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Peculiar Professions across Asia

Photographer: Various

 

Across Asia, billions of people head to work as the sun rises.

 

Some of these occupations do not fall into the category of mainstream careers, instead they are deemed by some to be peculiar professions.

 

A specialized cosmetic fish surgeon in Singapore, master nail weavers in Japan, and crocodile wranglers in Thailand, are among them.

 

Sharia law enforcers whose job is to mete out punishment as determined by Sharia courts, including public canings, pull on identity covering black or brown head-to-toe robes in Aceh for their work, while Indonesian Living Statue artist Sadam Firman is among those to color himself in a head-to-toe uniform of silver as he acts out his role as a frozen independence hero.

 

Typewriter repairers are run off their feet in Jammu as they prove an archaic technology for most of the world still has a place and supports a profession. Maintenance of the clacking metal beasts of the pre-computer age, once mainstream as a job, is still in demand.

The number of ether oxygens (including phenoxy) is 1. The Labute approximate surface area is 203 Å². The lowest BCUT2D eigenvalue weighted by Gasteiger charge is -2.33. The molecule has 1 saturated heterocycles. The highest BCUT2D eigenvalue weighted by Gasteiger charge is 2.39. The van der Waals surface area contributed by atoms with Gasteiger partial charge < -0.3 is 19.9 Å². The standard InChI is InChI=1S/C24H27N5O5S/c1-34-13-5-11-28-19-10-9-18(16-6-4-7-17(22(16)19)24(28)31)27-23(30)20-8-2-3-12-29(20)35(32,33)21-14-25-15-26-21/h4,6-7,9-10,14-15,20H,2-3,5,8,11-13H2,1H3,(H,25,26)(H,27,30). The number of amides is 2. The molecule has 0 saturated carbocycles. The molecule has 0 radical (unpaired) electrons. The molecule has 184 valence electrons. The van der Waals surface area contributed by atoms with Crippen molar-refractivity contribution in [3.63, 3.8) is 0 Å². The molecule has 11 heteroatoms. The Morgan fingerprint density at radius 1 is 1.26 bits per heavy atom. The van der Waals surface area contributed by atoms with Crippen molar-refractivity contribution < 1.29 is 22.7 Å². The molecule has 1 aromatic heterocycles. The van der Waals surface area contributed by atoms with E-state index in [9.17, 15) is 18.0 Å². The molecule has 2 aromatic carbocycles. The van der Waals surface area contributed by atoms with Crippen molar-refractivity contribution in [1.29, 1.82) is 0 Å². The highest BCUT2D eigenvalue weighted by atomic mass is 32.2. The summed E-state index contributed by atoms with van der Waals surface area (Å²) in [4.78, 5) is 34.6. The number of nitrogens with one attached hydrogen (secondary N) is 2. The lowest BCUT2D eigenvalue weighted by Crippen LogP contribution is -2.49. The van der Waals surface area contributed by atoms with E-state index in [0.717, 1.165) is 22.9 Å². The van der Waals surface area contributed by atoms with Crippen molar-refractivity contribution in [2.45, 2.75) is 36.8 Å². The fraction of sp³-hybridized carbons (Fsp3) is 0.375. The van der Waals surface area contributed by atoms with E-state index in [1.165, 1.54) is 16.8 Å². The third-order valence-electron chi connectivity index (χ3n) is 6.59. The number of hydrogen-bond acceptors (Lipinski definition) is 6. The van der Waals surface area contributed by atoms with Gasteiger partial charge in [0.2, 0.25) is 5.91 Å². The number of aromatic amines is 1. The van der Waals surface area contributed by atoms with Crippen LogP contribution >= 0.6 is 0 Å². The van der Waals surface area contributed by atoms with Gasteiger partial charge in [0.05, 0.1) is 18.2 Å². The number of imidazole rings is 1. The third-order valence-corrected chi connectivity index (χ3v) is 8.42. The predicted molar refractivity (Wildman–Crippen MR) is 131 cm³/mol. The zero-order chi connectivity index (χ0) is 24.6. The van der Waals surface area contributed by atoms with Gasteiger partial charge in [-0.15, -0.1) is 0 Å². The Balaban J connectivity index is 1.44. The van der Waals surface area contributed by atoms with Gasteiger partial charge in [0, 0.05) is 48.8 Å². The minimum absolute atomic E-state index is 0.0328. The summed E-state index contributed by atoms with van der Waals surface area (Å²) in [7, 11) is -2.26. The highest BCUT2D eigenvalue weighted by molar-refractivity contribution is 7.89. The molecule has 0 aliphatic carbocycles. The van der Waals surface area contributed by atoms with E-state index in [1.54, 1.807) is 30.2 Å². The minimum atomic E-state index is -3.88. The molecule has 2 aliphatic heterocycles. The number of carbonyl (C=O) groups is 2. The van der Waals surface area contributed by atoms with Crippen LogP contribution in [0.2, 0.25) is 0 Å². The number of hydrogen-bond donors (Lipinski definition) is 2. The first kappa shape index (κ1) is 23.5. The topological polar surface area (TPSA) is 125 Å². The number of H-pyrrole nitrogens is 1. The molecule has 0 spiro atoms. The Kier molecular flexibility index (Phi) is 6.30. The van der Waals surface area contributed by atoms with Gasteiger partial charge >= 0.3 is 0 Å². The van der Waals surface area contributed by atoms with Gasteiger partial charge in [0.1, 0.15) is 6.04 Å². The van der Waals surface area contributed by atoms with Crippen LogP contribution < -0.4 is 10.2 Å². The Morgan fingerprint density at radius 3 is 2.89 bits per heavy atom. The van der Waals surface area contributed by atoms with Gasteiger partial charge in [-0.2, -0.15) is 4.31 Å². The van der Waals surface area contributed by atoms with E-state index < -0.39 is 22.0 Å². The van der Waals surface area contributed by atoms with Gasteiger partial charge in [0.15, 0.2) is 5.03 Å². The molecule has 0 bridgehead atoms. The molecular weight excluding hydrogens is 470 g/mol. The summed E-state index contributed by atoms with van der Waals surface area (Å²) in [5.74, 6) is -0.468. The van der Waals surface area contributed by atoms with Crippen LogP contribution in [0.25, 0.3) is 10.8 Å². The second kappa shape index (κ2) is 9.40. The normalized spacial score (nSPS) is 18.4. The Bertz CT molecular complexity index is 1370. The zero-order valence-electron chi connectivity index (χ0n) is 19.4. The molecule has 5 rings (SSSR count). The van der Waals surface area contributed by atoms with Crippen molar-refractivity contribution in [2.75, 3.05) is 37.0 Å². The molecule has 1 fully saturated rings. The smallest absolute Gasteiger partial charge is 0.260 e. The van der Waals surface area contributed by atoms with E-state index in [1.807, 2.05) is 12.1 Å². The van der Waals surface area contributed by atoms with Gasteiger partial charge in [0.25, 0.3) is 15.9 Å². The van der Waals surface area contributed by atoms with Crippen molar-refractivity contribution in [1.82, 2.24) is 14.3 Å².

In the highly mechanized city of Tokyo, fit youths have returned to pulling rickshaws, in the rickshaws original birth nation of Japan, thus pulling a profession and form of transport from an age past, back to the future.

 

Other peculiar professions are highly specialized, and follow years of apprenticeship and traditional teachings, like Japan’s master nail weavers who meticulously serrate their fingernails to be used in techniques to weave beautiful tapestry to make traditional kimonos. The free form designs created resemble brush paintings in a tradition that started in the Nara period in Japan from AD 710-794.

 

Or the artists in China who throw exceedingly hot molten iron to create spectacular light performances. Called Da Shu Hua this profession dates back to blacksmiths 300 years ago creating their own very special fireworks.

 

At the Tuol Sleng Genocide Museum in Cambodia, Kheng Sreyphirom has a caretaking job like no other.